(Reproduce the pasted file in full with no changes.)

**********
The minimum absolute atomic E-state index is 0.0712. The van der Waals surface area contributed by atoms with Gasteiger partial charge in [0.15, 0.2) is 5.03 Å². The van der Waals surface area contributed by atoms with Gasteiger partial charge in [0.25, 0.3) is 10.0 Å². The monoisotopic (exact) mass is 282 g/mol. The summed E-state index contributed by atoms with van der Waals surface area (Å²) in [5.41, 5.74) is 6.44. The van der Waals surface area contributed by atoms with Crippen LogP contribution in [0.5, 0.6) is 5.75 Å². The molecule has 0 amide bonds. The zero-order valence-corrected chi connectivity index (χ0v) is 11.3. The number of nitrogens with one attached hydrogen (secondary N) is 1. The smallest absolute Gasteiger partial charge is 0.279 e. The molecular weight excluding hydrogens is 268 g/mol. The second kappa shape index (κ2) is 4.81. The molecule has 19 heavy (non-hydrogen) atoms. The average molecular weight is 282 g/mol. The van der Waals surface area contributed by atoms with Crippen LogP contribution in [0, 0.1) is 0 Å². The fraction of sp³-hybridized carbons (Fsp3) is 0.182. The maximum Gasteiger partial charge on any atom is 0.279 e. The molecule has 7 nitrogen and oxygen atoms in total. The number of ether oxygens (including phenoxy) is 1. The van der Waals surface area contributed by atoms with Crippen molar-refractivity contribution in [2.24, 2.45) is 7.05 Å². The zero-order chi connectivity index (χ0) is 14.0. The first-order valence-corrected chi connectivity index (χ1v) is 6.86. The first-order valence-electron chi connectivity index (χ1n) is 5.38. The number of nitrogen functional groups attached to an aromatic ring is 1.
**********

The minimum absolute atomic E-state index is 0.0712. The van der Waals surface area contributed by atoms with Gasteiger partial charge in [0.15, 0.2) is 5.03 Å². The van der Waals surface area contributed by atoms with Gasteiger partial charge in [0.25, 0.3) is 10.0 Å². The monoisotopic (exact) mass is 282 g/mol. The summed E-state index contributed by atoms with van der Waals surface area (Å²) in [5.41, 5.74) is 6.44. The van der Waals surface area contributed by atoms with Crippen LogP contribution in [0.5, 0.6) is 5.75 Å². The molecule has 0 amide bonds. The zero-order valence-corrected chi connectivity index (χ0v) is 11.3. The number of nitrogens with one attached hydrogen (secondary N) is 1. The smallest absolute Gasteiger partial charge is 0.279 e. The molecular weight excluding hydrogens is 268 g/mol. The second kappa shape index (κ2) is 4.81. The molecule has 19 heavy (non-hydrogen) atoms. The average molecular weight is 282 g/mol. The van der Waals surface area contributed by atoms with Crippen LogP contribution in [0, 0.1) is 0 Å². The fraction of sp³-hybridized carbons (Fsp3) is 0.182. The maximum Gasteiger partial charge on any atom is 0.279 e. The molecule has 7 nitrogen and oxygen atoms in total. The number of ether oxygens (including phenoxy) is 1. The van der Waals surface area contributed by atoms with Crippen molar-refractivity contribution in [2.24, 2.45) is 7.05 Å². The zero-order chi connectivity index (χ0) is 14.0. The first-order valence-corrected chi connectivity index (χ1v) is 6.86. The first-order valence-electron chi connectivity index (χ1n) is 5.38. The number of nitrogen functional groups attached to an aromatic ring is 1.